Surviving the wildfires

THE Free Press' blogger in America has been describing how the California wildfires have been creeping closer to her home.

Christine Jones, originally from Flamborough, now lives in San Diego, close to where fires forced thousands of people to be evacuated.

She was able to stay at home, but the flames were just a few miles away, and an area bigger than London was damaged.

Things are getting back to normal, after a week of chaos in the Sunshine State, but the whole experience was a frightening one.

Christine told the Free Press: "When the fires first broke out last Monday, most people didn't have any more than 10 or 15 minutes to get out of their houses and some less than that.

"The whole area is affected because people who work along the coast often live inland. As they are evacuated from their homes, the stores and banks etc. where they work have to close because of lack of personnel.

"There was no cell phone service, so that added to the concern of many families as they tried to contact one another. Then there were the animals - horses, goats, llamas and ostriches even, from the many, many ranches and, of course family pets.

"My son went out to help a friend rescue her four horses and then housed a couple of evacuees for a couple of nights in our town of Carlsbad. We were unable to contact him because he only uses a cell phone."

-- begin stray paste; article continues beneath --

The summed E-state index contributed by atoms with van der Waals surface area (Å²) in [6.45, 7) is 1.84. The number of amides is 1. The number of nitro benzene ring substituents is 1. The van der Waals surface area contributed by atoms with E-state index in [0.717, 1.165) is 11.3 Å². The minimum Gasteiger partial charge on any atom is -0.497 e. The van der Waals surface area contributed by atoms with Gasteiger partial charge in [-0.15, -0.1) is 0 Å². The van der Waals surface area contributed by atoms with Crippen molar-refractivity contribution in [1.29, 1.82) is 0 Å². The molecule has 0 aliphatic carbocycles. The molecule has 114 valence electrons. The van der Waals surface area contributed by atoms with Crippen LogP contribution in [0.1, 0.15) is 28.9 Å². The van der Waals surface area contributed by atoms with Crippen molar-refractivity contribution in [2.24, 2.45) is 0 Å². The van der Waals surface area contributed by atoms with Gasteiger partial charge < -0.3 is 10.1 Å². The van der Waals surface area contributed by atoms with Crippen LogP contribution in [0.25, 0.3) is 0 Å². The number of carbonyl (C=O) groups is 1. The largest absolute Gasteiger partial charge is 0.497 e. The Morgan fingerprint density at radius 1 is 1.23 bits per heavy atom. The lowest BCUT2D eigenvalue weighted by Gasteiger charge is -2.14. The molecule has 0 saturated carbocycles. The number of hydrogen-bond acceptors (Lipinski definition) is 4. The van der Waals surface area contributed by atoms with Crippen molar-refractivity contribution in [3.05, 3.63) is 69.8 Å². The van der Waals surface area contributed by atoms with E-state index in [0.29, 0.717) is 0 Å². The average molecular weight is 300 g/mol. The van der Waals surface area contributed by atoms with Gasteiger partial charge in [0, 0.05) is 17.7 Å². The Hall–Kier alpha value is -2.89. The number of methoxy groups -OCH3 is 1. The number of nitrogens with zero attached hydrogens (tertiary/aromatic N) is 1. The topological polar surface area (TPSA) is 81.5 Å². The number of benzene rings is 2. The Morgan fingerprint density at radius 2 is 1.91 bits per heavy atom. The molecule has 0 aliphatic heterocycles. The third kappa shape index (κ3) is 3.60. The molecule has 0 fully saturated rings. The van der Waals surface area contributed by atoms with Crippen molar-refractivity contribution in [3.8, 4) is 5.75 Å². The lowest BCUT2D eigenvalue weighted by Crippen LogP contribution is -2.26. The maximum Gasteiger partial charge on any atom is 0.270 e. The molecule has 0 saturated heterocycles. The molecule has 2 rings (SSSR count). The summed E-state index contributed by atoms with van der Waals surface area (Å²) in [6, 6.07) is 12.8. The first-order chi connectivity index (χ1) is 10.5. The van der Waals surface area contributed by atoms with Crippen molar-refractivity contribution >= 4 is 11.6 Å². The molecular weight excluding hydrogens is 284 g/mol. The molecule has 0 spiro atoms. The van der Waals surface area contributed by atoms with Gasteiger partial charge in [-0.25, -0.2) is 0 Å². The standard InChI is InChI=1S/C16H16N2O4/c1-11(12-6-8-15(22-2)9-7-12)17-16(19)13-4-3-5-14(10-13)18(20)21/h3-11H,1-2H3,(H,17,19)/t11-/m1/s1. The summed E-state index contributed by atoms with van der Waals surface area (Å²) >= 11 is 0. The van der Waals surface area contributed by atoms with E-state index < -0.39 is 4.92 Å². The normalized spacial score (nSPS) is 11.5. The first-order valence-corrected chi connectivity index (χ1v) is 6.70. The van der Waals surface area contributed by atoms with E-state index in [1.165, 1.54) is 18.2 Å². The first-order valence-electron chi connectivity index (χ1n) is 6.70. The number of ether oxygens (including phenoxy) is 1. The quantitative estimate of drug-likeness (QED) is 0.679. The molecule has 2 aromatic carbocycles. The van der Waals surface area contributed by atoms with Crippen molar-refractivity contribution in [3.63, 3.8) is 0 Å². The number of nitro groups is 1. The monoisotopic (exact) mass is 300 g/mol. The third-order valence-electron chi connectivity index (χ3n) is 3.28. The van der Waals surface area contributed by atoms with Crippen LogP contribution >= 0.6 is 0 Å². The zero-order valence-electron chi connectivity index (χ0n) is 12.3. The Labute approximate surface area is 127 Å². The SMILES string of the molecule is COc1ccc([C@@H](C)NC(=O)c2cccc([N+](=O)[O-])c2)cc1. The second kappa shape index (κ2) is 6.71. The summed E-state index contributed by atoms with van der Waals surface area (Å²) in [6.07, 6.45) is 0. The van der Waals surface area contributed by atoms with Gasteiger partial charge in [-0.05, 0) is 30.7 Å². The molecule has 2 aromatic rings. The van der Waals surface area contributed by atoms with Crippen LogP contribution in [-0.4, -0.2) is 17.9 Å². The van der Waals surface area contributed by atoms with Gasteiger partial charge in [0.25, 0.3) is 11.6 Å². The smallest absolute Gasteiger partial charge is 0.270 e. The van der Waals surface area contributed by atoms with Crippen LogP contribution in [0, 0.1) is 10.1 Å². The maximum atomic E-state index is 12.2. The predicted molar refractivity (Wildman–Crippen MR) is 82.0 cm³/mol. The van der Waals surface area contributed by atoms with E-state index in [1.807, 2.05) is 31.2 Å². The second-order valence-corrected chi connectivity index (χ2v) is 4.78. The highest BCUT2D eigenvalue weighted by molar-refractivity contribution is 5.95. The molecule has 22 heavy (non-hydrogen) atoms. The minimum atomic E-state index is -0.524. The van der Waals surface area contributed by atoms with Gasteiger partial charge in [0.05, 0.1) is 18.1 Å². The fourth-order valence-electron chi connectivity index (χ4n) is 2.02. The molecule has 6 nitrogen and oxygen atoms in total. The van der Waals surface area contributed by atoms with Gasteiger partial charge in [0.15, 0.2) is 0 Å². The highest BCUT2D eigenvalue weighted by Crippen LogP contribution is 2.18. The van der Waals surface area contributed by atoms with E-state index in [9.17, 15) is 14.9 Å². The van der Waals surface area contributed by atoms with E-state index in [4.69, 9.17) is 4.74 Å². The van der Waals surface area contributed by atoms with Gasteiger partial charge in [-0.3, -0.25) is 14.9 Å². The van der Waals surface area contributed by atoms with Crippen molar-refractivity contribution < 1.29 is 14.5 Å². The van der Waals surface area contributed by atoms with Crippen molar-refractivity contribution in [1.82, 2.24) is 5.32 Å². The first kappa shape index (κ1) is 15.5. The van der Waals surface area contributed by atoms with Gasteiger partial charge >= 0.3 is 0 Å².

Chris left East Yorkshire 50 years ago and has lived in San Diego for 30 years.

She regularly writes an on-line diary, or blog, on the Free Press' website

Writing last week, Chris said: "It looks like twilight and the smell of smoke is so strong. Actually the sky this afternoon was a dull orange - not fire, just sun through the smoke.

"Nearest fire to us was 15 minutes away, but the worst ones were only about a half hour away in any direction."

To make matters worse for Chris, she is suffering pain in her sciatic nerve, which required an emergency trip to the doctors as the fires were approaching.

"My doctor was evacuated.He was scooting out of the door as I came in. Saw him today. He and his family are safe. The pharmacies are overrun with evacuees seeking medication they'd left behind.

"Banks are closed, many stores closed because personnel had to go home to evacuate, schools are closed for the week, probably no mail tomorrow and the fires burn on.

"We were among the fortunate few who did not have to evacuate, but I kept my eyes glued to the TV – from a prone position."

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